Sound Devices

Posted: September 8, 2013 in Notes and Literary Terms

The sound device Power Point from class can be found here: sound devices

Or a text version for those who don’t have Power Point or want an easily printable version: sound devices text

Or if you can view it in a super big phone and tablet compatible version by clicking below


Sound Devices


ž  poetry’s rhythm, or its pattern of stressed and unstressed syllables. 

ž  Meter is measured in units of feet ; the five basic kinds of metric feet are indicated below. 

ž  Accent marks indicate stressed ( / ) or unstressed ( u ) syllables.


Type of Metric Feet               


ž  Iambic                ba-loon              ˘      ˉ

ž  Trochaic             so-da                   ˉ      ˘

ž  Anapestic          con-tra-dict       ˘       ˘      ˉ

ž  Dactyllic             ma-ni-ac            ˉ       ˘       ˘

ž  Spondaic           man-made        ˉ       ˉ


Metrical units are the building blocks of lines of verse:  lines are named according to the number of feet they contain:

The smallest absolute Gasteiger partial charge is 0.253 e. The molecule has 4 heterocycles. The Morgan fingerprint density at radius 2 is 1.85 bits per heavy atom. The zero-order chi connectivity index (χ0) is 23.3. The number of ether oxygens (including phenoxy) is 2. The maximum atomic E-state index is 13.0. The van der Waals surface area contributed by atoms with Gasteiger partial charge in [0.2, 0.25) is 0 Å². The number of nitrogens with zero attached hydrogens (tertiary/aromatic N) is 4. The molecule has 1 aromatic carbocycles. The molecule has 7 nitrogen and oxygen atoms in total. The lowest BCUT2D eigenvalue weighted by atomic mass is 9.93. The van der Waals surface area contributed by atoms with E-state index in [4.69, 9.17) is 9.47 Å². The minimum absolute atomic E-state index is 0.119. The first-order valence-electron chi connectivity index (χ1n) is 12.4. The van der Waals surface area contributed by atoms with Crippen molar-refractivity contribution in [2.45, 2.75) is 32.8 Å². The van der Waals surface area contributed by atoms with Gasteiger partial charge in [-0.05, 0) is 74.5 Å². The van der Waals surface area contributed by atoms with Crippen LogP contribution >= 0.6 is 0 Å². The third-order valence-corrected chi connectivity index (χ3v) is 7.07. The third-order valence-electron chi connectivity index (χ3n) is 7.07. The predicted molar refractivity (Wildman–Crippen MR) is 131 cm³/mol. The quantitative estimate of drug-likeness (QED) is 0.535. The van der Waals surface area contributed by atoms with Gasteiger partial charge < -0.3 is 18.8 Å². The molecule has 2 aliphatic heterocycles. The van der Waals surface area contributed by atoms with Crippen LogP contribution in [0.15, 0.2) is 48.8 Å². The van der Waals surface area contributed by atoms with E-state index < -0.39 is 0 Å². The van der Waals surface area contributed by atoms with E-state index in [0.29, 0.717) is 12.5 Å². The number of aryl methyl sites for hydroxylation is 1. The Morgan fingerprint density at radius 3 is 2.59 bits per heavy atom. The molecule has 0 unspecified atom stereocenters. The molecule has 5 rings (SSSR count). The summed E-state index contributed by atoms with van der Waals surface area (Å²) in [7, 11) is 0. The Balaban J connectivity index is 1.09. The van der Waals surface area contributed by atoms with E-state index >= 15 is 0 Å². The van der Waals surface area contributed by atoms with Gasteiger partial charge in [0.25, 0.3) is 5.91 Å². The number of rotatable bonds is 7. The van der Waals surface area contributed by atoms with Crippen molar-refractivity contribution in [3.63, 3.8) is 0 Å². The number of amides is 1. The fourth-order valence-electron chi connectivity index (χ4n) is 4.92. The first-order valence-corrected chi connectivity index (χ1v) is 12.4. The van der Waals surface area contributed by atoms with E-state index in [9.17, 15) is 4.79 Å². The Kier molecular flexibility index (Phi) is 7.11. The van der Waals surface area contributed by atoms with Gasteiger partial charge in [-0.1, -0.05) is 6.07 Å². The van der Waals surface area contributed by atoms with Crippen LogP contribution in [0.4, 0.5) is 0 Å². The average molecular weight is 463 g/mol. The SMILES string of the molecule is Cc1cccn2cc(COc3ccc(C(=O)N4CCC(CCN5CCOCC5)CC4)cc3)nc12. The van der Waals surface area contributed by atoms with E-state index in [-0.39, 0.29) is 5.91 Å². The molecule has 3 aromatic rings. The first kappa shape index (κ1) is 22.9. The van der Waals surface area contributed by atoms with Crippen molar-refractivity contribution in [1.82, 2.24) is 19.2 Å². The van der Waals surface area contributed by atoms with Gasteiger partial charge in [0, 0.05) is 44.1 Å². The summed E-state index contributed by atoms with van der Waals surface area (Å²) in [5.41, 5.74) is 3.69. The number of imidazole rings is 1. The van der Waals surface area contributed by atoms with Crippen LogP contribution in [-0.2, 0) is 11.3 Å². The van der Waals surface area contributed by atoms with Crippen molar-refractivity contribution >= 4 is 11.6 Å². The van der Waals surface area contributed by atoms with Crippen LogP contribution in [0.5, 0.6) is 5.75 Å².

Number of Metric Feet           Type of Line

ž  one foot                                 monometer

ž  two feet                                 dimeter

ž  three feet                              trimeter

ž  four feet                                 tetrameter

ž  five feet                                 pentameter

ž  six feet                                    hexameter

ž  seven feet                          heptameter

ž  eight feet                 octometer


ž  is the analysis of these mechanical elements within a poem to determine meter.  Feet are marked off with slashes

   ( / ) and accented appropriately

        ( ˉ -stressed, ˘   -unstressed). 




ž  a foot with unstressed, stressed, unstressed syllables


      u    /    u  

›     Chicago

›     arrangement




ž  A metrical foot consisting of three syllables, the first and last accented, the second unaccented

          /     u     /  

›     attitude

›     nevermore


ž  an extra unaccented syllable at the beginning of a line before the regular meter begins. Musically, a  pickup note.


        What thou art we know not;

        What is most like thee?

        From rainbow clouds there flow not